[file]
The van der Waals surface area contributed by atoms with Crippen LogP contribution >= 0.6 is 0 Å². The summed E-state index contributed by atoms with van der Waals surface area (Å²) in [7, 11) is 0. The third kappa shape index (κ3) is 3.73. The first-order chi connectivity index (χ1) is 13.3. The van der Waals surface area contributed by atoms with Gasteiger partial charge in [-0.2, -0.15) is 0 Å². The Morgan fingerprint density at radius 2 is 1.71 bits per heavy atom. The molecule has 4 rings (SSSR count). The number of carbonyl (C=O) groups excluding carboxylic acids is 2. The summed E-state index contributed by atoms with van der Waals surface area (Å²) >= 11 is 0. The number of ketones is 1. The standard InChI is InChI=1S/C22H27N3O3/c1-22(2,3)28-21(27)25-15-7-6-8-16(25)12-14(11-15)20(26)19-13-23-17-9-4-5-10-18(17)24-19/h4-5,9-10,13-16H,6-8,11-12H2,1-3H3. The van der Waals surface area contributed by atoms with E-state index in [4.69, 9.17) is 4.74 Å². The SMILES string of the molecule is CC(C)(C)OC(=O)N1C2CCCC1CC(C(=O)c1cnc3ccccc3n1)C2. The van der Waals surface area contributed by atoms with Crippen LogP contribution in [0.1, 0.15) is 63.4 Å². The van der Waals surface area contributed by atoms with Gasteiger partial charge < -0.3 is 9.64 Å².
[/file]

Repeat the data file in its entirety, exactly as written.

The van der Waals surface area contributed by atoms with Crippen LogP contribution >= 0.6 is 0 Å². The summed E-state index contributed by atoms with van der Waals surface area (Å²) in [7, 11) is 0. The third kappa shape index (κ3) is 3.73. The first-order chi connectivity index (χ1) is 13.3. The van der Waals surface area contributed by atoms with Gasteiger partial charge in [-0.2, -0.15) is 0 Å². The Morgan fingerprint density at radius 2 is 1.71 bits per heavy atom. The molecule has 4 rings (SSSR count). The number of carbonyl (C=O) groups excluding carboxylic acids is 2. The summed E-state index contributed by atoms with van der Waals surface area (Å²) >= 11 is 0. The number of ketones is 1. The standard InChI is InChI=1S/C22H27N3O3/c1-22(2,3)28-21(27)25-15-7-6-8-16(25)12-14(11-15)20(26)19-13-23-17-9-4-5-10-18(17)24-19/h4-5,9-10,13-16H,6-8,11-12H2,1-3H3. The van der Waals surface area contributed by atoms with E-state index in [4.69, 9.17) is 4.74 Å². The SMILES string of the molecule is CC(C)(C)OC(=O)N1C2CCCC1CC(C(=O)c1cnc3ccccc3n1)C2. The van der Waals surface area contributed by atoms with Crippen LogP contribution in [0.1, 0.15) is 63.4 Å². The van der Waals surface area contributed by atoms with Gasteiger partial charge < -0.3 is 9.64 Å².